2. Create 'utils' folder nearby
  3. Paste the above code into utils/count_heavy.cpp file
  4. Compile the file using the following commands:
    $ cd graph; make CONF=Release32; cd ..
    $ cd molecule; make CONF=Release32; cd ..
    $ cd utils
    $ gcc count_heavy.cpp -o count_heavy -O3 -m32 -I.. -I../common ../molecule/dist/Release32/GNU-Linux-x86/libmolecule.a ../graph/dist/Release32/GNU-Linux-x86/libgraph.a -lpthread -lstdc++
  5. Run the program like that:
    $ ./count_heavy

Indigo/Python[edit | edit source]

from indigo import Indigo
indigo = Indigo()

for mol in indigo.iterateSDFile("benzodiazepine.sdf.gz"):
    print mol.countHeavyAtoms()

OpenBabel/Python[edit | edit source]

import openbabel as ob

obconversion = ob.OBConversion()

obmol = ob.OBMol()
notatend = obconversion.ReadFile(obmol, "benzodiazepine.sdf.gz")
while notatend:
    print obmol.NumHvyAtoms()
    # reuse the molecule for 0.3 seconds of savings vs. making an new one
    notatend = obconversion.Read(obmol)

OpenBabel/Pybel[edit | edit source]

This builds on and simplifies OpenBabel

import pybel

for mol in pybel.readfile("sdf", "benzodiazepine.sdf.gz"):
    print mol.OBMol.NumHvyAtoms()

OpenBabel/Python[edit | edit source]

import openbabel as ob

obconversion = ob.OBConversion()

obmol = ob.OBMol()
notatend = obconversion.ReadFile(obmol, "benzodiazepine.sdf.gz")
while notatend:
    print obmol.NumHvyAtoms()
    # reuse the molecule for 0.3 seconds of savings vs. making an new one
    notatend = obconversion.Read(obmol)

OpenBabel/Rubabel[edit | edit source]

require 'rubabel'
Rubabel.foreach("benzodiazepine.sdf.gz") {|mol| puts mol.ob.num_hvy_atoms }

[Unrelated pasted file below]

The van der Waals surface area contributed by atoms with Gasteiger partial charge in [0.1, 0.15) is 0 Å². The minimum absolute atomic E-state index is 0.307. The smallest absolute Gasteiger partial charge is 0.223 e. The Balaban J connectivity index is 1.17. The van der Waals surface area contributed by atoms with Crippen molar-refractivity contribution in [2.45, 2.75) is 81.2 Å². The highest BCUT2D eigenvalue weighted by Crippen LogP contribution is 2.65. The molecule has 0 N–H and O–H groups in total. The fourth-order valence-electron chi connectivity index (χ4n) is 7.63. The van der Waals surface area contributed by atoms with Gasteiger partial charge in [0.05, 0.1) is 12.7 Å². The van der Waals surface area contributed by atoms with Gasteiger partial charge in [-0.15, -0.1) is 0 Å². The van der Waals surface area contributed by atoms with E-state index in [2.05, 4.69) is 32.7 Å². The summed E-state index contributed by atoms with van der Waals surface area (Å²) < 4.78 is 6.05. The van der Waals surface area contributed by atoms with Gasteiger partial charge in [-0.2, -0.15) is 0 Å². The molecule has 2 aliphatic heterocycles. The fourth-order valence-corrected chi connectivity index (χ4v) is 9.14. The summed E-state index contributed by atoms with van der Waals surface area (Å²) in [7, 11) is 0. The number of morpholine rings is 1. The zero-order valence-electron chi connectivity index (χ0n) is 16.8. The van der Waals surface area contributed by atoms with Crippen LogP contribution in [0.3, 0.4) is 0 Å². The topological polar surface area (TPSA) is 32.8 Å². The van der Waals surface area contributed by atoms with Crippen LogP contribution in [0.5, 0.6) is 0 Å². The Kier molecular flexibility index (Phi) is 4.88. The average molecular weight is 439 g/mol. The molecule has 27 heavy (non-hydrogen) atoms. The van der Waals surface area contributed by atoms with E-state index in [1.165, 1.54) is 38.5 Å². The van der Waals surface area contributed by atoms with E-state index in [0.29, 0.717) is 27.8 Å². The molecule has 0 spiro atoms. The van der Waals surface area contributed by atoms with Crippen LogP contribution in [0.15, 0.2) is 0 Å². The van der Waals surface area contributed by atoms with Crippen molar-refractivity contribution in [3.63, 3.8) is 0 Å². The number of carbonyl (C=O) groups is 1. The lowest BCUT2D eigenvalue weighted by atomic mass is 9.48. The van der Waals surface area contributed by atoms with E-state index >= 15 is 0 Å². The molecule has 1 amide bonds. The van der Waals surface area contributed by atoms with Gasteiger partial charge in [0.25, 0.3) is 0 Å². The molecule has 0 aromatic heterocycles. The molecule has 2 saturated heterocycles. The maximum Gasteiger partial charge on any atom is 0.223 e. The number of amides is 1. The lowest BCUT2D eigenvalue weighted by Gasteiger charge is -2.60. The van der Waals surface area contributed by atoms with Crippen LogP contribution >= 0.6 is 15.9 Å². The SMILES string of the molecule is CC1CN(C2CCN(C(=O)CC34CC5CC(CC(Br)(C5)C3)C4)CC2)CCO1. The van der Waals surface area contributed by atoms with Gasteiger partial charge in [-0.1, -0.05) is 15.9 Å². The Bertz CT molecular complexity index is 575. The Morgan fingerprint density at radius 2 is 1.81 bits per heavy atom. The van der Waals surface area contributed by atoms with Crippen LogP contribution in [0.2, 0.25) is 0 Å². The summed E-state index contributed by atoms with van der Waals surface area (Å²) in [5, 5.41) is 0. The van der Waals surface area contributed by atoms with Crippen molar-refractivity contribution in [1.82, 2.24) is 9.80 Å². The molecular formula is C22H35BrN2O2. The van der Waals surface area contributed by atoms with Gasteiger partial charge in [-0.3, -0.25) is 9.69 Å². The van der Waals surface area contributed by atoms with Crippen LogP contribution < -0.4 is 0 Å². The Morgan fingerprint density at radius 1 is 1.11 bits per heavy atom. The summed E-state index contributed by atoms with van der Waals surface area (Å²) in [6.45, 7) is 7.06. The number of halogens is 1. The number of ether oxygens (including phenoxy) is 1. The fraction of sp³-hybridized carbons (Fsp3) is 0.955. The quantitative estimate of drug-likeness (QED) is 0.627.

OpenEye/Python[edit | edit source]

from openeye.oechem import *

ifs = oemolistream()"benzodiazepine.sdf.gz")
for mol in ifs.GetOEGraphMols():
    print OECount(mol, OEIsHeavy())
    # Can't use
    #    print mol.NumAtoms()
    # because the input structure contains explicit hydrogens.

RDKit/Python[edit | edit source]

I could also have iterated over the atoms and only counted the non-hydrogen ones, but I doubt that would be any faster or elegant.

from rdkit import Chem

# RDKit does not seem to support gzip'ed SD files
suppl = Chem.SDMolSupplier("benzodiazepine.sdf")
heavy_patt = Chem.MolFromSmarts("[!#1]")

for mol in suppl:
    print len(mol.GetSubstructMatches(heavy_patt))

The method "mol.GetNumAtoms()" is supposed to report only the non-hydrogen counts, but actually reports the number of explicit atoms in the molecular graph.

RDKit/Cinfony/Python[edit | edit source]

from cinfony import rdk

for mol in rdk.readfile("sdf", "benzodiazepine.sdf"):
    print mol.calcdesc(['HeavyAtomCount'])['HeavyAtomCount']

Unix command-line[edit | edit source]

It is possible to do this on the Unix command-line using a single (very long) line. To make it easier to understand I've written it using an awk script named 'heavy_atom_counts.awk'. Use it as:

gzcat benzodiazepine.sdf.gz | awk -f heavy_atom_counts.awk
# This file is named "heavy_atom_counts.awk"
# Check track of the line number in the record
{lineno += 1}

# Get the atom counts from the record
lineno == 4 { num_atoms = int(substr($0, 1, 3)); num_hydrogens = 0}

# Count the number of hydrogens
4 < lineno && lineno <= 4+num_atoms && substr($0, 32, 2) == "H " {num_hydrogens++}

# And the end of the record, print the number of heavy atoms and reset
/^\$\$\$\$/ {print num_atoms - num_hydrogens; lineno = 0}

Cactvs/Tcl[edit | edit source]

molfile loop "benzodiazepine.sdf.gz" eh {
   puts [ens get $eh E_HEAVY_ATOM_COUNT]

The toolkit can read compressed files directly. The loop construct automatically discards the structure read for each record, so this works on arbitrarily big files. Also, the format of the input file can be anything which can be identified automatically, so this is not limited to SD files.

Cactvs/Python[edit | edit source]

for eh in Molfile('benzodiazepine.sdf.gz'):

The Python language version has the same capabilities as the Tcl variant.